The SFV project team has been coordinating closely with the project leads of other initiatives like Academic Futures, Financial Futures, Foundations of Excellence and the IDEA Plan to ensure that the long-term course for facilities decision-making can support the collective visions and goals of these other vital efforts. The leads from each of the other initiatives have been involved in SFV as either executive committee members or visionaries, providing their input and perspectives from the start.

SFV’s ultimate goals are to articulate a strategic campus-wide facilities vision, identify opportunities for investment to support the vision, develop a planning tool to enable short-, medium- and long-term decision-making, and create the foundation for the next campus master plan due in 2021.

“As we listen to and collaborate with the other strategic initiatives, as well as process the productive conversations taking place among SFV visionaries, it’s exciting to start to get a sense for the opportunities that lie ahead and how we can support these visions through resilient and sustainable facilities and infrastructure,” said David Kang, vice chancellor for infrastructure and sustainability.

“Collaborative spaces, flexible learning spaces that facilitate multiple modalities for teaching and learning, easy access to critical student support services. All of these are among the values we’re seeing rise to the surface as we look to the future of our built environment on campus.”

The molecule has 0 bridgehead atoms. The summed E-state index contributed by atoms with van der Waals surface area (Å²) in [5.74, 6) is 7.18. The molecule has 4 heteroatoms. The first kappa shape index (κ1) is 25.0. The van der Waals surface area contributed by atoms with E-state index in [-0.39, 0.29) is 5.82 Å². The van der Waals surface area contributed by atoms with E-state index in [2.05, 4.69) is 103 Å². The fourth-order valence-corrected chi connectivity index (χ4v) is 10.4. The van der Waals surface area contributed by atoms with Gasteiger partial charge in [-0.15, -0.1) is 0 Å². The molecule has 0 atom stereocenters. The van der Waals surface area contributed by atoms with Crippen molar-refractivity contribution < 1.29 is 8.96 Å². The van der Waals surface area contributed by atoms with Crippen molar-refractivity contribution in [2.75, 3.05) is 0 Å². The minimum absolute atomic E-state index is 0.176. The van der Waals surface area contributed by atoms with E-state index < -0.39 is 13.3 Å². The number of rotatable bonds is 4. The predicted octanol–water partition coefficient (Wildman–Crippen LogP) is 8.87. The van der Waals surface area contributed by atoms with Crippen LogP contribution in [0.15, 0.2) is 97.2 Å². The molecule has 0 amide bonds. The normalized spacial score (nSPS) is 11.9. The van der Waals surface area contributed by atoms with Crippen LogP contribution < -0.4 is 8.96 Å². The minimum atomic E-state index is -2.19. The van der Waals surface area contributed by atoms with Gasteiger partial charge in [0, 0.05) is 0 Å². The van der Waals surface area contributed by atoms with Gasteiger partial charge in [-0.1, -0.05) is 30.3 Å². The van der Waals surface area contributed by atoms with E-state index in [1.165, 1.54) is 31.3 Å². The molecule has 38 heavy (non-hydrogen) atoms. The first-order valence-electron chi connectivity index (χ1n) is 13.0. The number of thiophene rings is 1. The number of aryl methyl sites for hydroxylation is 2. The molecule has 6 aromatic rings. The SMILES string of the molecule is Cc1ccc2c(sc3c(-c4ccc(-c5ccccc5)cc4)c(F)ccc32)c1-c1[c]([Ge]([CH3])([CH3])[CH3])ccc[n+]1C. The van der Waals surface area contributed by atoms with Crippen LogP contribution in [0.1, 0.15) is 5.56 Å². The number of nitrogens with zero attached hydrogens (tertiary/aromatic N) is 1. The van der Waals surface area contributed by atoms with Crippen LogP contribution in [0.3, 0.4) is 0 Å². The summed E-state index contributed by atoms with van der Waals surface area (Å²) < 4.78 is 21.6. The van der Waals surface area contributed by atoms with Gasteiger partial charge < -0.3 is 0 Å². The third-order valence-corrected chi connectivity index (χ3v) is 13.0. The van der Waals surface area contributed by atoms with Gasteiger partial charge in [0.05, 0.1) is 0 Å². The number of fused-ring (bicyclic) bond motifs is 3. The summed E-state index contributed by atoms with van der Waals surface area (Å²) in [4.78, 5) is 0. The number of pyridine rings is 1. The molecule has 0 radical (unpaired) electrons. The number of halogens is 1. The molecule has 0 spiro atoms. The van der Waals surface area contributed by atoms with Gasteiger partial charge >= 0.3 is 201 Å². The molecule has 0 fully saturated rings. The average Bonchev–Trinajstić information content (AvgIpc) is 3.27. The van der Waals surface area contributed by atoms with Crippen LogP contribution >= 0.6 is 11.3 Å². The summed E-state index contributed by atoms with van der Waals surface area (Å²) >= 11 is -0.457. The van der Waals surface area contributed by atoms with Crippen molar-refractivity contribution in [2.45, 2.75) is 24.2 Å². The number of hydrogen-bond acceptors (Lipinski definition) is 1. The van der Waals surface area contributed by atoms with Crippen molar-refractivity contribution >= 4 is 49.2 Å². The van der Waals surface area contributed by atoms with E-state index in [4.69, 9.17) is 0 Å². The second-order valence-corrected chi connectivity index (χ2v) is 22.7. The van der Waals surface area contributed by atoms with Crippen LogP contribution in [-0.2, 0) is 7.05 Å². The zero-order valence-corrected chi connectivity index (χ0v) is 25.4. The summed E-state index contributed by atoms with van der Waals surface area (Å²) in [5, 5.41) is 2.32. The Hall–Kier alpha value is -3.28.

When students and faculty return for the fall semester, the SFV team will report out on key findings from the scenario planning teams’ work. Over the summer, meanwhile, phase 3 vision strategy work will begin in May as the SFV project team utilizes findings from the deep dive and scenario planning phases to dive into digital development of the planning tool, establish key performance indicators for infrastructure requirements, incorporate space and operational standards, and perform a risk and delivery analysis.

The digital planning tool will take into account supply of space on campus, along with demand based on requirements of the university, to test future initiatives and opportunities. During the vision strategy phase, a tool development working group of key visionaries from several units on campus will begin developing the functionality of the digital planning tool, as well as how the tool will be utilized, managed and kept current with the most up-to-date campus data over time.

This will feed into the operations planning phase in the fall where the SFV project team zeroes in on refining the campus facilities vision and tool prototype. In parallel with the current Transportation Master Plan and Housing Master Plan efforts and the upcoming Energy Master Plan, SFV will inform the creation of the next Campus Master Plan, a process projected to begin in late 2019 or early 2020.

Stay tuned for progress updates in CU Boulder Today or visit the strategic initiatives webpage to learn more about each of the initiatives and to see schedules for town halls, meetings and other engagement opportunities. You can provide feedback on the strategic initiatives to the provost and senior vice chancellor by sending an email to